"It would be righteous in God forever to cast you off, and destroy you," said Edwards, "yet it would also be just in God to save you, in and through Christ." Edwards would take the sinner to the brink of despair, and then at the last moment relieve him of his anxiety and rush him to the pinnacle of ecstasy. The "gift of grace" is free; our only obligation is to accept it. This was Edwards' happy news. Angels, Edwards assured his listeners, would carry the faithful to the throne of God. Both Christ and the Father would welcome the saved soul into the heavenly family, and Jesus would lead a chorus of saints singing His praises. Such were the images Edwards employed, and the impact was momentous.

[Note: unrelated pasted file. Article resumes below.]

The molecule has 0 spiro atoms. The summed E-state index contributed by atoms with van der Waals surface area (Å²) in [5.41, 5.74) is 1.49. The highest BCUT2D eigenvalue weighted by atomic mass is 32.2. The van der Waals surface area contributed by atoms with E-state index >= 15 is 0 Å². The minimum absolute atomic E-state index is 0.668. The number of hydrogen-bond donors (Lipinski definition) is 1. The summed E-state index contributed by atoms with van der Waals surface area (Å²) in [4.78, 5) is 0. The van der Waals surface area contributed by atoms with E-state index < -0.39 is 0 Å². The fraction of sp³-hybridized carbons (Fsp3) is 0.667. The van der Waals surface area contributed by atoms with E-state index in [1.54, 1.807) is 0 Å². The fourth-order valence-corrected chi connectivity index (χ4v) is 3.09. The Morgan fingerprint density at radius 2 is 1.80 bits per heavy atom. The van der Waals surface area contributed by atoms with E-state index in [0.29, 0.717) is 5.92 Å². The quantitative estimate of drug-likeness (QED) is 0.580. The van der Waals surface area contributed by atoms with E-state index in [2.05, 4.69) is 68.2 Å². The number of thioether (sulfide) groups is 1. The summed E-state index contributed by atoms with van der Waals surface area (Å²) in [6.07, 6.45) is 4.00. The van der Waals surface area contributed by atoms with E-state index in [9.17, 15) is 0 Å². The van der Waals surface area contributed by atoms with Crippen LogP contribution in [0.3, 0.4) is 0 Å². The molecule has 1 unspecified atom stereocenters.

Edwards wrote about what happened in his congregation in A Faithful Narrative on the Surprising Work of God in the Conversion of Many Hundred Souls in Northampton. Without warning, Edwards reported, "the Spirit of God began extraordinarily to... work amongst us. There were, very suddenly, one after another, five or six persons who were, to all appearance, savingly converted, and some of them wrought upon in a very remarkable manner." Edwards wrote of the startling conversion of one woman "who had been one of the greatest company keepers in town." The entire congregation, he reported, was often "in tears while the Word was preached." Edwards' own home replaced the local tavern as the favorite gathering place. Those who experienced the new birth, he said, "partook of that shower of divine blessing that God rained down here and went home rejoicing." Most encouraging, in Edwards' view, was that revival did not seem to be limited to Northampton: "About the same time it began to break forth in the west part of Suffleld... It next appeared in Sunderland . . . Deerfield . . . Hatfield West Springfield... Longmeadow... Westfield... Northfield... In every place God brought his saving blessings." Edwards' Faithful Narrative rocked the Protestant world, both in America and Europe. The Great Awakening in religion had begun, and it would unleash forces that would have a lasting impact on American theology, church-life, and politics.